I also really, really like how committed it was in properly dealing with a ‘preparing for life after highschool’ theme that I don’t see tackled enough in anime set in high schools. True, everything worked out conveniently for everyone in the end, but I appreciate KyoAni planting the seeds throughout the series rather than having all the angst happen in a big bomb in the last episode. These characters are all so carefully manufactured to appeal to fujoshi and yet there’s this real, surprising sense of realism in a lot of their actions and feelings and hopes and dreams. Their problems and worries are relatable. Once you get attached to them, its hard to not feel the emotions with them.
As for low points…its true that I had some problems with the writing at times in regards to the characters. Emo-Haru only barely managed to not be completely annoying in his stubbornness and Sousuke was…honestly not particularly relevant at all, and simply lacked the relatable ‘real’ nature the other boys have. Some people have also thought that the added drama (or perhaps ‘melodrama) in Eternal Summer felt forced and out-of-place with the carefree nature of the show, but I actually disagree for the most part. It gets a little campy at times but overall I’m happy with how it was done. It manages to take what could have easily just been a dumb show about swimming boys into something that’s a sports anime, a comedy and a character drama all at once. With the best ‘lets got to Australia’ episode I’ve seen.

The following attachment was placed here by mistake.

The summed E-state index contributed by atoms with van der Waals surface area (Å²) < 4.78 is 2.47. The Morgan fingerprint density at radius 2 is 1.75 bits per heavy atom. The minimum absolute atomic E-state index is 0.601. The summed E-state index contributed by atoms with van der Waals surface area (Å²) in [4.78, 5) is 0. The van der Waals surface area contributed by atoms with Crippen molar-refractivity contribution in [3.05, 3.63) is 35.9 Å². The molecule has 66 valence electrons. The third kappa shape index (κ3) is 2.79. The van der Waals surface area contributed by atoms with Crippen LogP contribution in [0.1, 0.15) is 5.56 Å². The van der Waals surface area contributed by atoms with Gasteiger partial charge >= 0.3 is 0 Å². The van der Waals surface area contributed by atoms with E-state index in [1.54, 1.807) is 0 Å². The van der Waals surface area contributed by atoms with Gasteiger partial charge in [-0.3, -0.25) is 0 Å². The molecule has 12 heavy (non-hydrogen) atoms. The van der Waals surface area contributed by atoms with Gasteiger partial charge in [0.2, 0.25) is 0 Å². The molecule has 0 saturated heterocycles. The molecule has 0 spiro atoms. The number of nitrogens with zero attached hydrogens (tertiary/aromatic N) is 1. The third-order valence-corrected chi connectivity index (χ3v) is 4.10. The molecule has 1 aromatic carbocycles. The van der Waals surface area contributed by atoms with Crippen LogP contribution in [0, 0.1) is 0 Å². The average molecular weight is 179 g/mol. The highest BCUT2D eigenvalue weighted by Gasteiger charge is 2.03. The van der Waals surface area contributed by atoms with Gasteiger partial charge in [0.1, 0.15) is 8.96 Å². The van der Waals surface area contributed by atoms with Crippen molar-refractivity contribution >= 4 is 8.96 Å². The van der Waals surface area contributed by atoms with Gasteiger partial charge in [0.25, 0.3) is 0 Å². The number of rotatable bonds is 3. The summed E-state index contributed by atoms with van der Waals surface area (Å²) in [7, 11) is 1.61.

I’m really gonna miss these guys.